While Batik Boutique falls under the umbrella term of “social enterprise”, Amy clarified that their business model is set up to be what’s called an “inclusive business”.

That means Batik Boutique is intentionally set up to be a for-profit business that uses its value chain to uplift its beneficiaries. As the business expands, the impact expands.

Image Credit: Batik Boutique

“Through that growth in me and my mindset, I’ve realised the best way to create impact is to grow the business,” she said.

With this goal, Amy has shifted her mindset to have more of a global vision for Batik Boutique. Instead of just focusing on women, she now wants to support artisans from all marginalised communities.

“I want to see Malaysian batik as a major player in the fashion industry globally and Batik Boutique is the way to do that,” she said.

And to put Malaysian batik on the map, she understands it will take families, communities, and more than one gender to do it. It’s like a cycle: Helping the local community contributes to business growth, and growing the business will ultimately increase impact for the community, too.

A growing landscape for social enterprises

While social enterprises have always existed, the term has become more of a buzzword as of late.

To Amy, this is not a bad thing at all. She credited this increased awareness to the generational shift in our thinking.  

Image Credit: Batik Boutique

“I think we all realise we all have to work and we have to earn a wage, we have to live, but we also want to do things that matter to us, that have causes and are impactful at the same time,” she said.

But the increased number of social enterprises might mean increased competition. However, as Amy pointed out, it’s not easy running or leading a social enterprise, especially when you want to scale it.

“You need to understand how to solve problems in society or in an environment, and also how to run a business,” she explained.  

There’s another layer of competition that Batik Boutique faces, though—the rise of batik brands.

To that, Amy has a message for consumers: “Make sure you understand what batik is.”

Image Credit: Batik Boutique

For the uninitiated, batik isn’t just a design. It’s a wax-resist dye method. Amy said that oftentimes, brands may claim to use batik, when it’s just using batik-inspired patterns manufactured via machines or screen printing.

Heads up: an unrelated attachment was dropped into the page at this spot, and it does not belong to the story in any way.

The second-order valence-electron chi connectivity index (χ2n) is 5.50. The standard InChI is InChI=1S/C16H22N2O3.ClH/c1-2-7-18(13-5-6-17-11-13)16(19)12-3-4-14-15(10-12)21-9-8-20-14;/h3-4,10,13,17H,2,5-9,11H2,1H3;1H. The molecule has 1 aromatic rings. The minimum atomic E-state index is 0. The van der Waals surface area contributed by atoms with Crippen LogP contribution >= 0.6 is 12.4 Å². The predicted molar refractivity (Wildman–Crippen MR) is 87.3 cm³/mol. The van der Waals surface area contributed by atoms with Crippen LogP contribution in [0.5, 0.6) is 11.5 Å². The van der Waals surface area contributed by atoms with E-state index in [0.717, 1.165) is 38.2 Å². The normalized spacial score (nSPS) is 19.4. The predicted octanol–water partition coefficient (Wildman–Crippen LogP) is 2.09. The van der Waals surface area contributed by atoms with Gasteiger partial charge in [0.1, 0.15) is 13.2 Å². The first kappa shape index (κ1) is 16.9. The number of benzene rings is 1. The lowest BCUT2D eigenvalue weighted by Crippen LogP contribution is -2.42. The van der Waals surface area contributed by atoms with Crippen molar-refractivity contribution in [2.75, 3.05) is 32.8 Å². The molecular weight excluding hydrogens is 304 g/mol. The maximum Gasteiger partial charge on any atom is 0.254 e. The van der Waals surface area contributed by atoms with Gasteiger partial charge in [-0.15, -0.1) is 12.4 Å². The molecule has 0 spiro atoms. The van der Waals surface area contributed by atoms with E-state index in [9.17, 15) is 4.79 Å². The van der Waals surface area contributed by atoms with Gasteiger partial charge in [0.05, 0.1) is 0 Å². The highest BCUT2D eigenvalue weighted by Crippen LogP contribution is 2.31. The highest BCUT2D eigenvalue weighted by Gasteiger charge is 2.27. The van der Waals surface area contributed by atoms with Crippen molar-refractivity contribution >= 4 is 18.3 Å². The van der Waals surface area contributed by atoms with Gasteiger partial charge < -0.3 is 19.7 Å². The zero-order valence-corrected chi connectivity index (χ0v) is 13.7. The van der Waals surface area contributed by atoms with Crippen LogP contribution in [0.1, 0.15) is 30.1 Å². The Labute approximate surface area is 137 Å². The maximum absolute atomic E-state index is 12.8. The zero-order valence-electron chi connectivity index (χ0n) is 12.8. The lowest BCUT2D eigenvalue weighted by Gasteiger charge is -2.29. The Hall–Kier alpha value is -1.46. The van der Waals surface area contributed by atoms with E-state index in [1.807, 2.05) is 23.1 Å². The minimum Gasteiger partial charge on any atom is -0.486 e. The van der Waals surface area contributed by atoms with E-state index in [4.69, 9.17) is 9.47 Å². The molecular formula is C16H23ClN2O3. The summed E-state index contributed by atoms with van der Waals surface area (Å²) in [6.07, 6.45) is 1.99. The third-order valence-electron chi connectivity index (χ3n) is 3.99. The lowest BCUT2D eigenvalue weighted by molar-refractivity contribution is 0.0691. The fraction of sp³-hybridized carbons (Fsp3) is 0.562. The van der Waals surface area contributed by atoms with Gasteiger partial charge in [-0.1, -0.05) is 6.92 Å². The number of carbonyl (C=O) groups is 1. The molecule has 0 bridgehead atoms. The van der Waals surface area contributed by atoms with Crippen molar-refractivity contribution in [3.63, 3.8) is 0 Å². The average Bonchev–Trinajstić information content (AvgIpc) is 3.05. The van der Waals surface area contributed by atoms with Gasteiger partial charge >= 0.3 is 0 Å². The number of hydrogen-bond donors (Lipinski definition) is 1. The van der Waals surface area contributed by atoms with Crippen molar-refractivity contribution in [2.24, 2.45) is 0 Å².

While there’s nothing wrong with beautiful, batik-inspired items, Amy believes they don’t serve the heritage or the local community, and thinks that such brands should have the integrity to clarify that.

Leading a cause and a business

Today, Batik Boutique has grown to support 400 artisans across Malaysia, with 1,500 beneficiaries. Consistently, they employ about 100 people on a full-time basis.

Last year, the social enterprise became B Corp-certified. This is a global accreditation that can take years to achieve, as it looks at various aspects of a social enterprise, from how it treats its employees to environmental factors.

Image Credit: Batik Boutique

For 2024, the business will be opening a store in Mont Kiara as well as raising funds in order to expand their operations and, subsequently, impact.

All this will push them towards the long-term goal of putting Malaysia on the map for batik.

“My jalan may change, or my direction may change, but where I’m going doesn’t change,” Amy shared.

The journey won’t be easy, but that’s something she anticipates.

As a person who may seem “unqualified” to do what’s she’s doing through Batik Boutique, Amy often returns to one of her favourite quotes: “It’s only impossible until it’s done.”

  • Learn more about Batik Boutique here.
  • Read other articles we’ve written about Malaysian startups here.

Featured Image Credit: Batik Boutique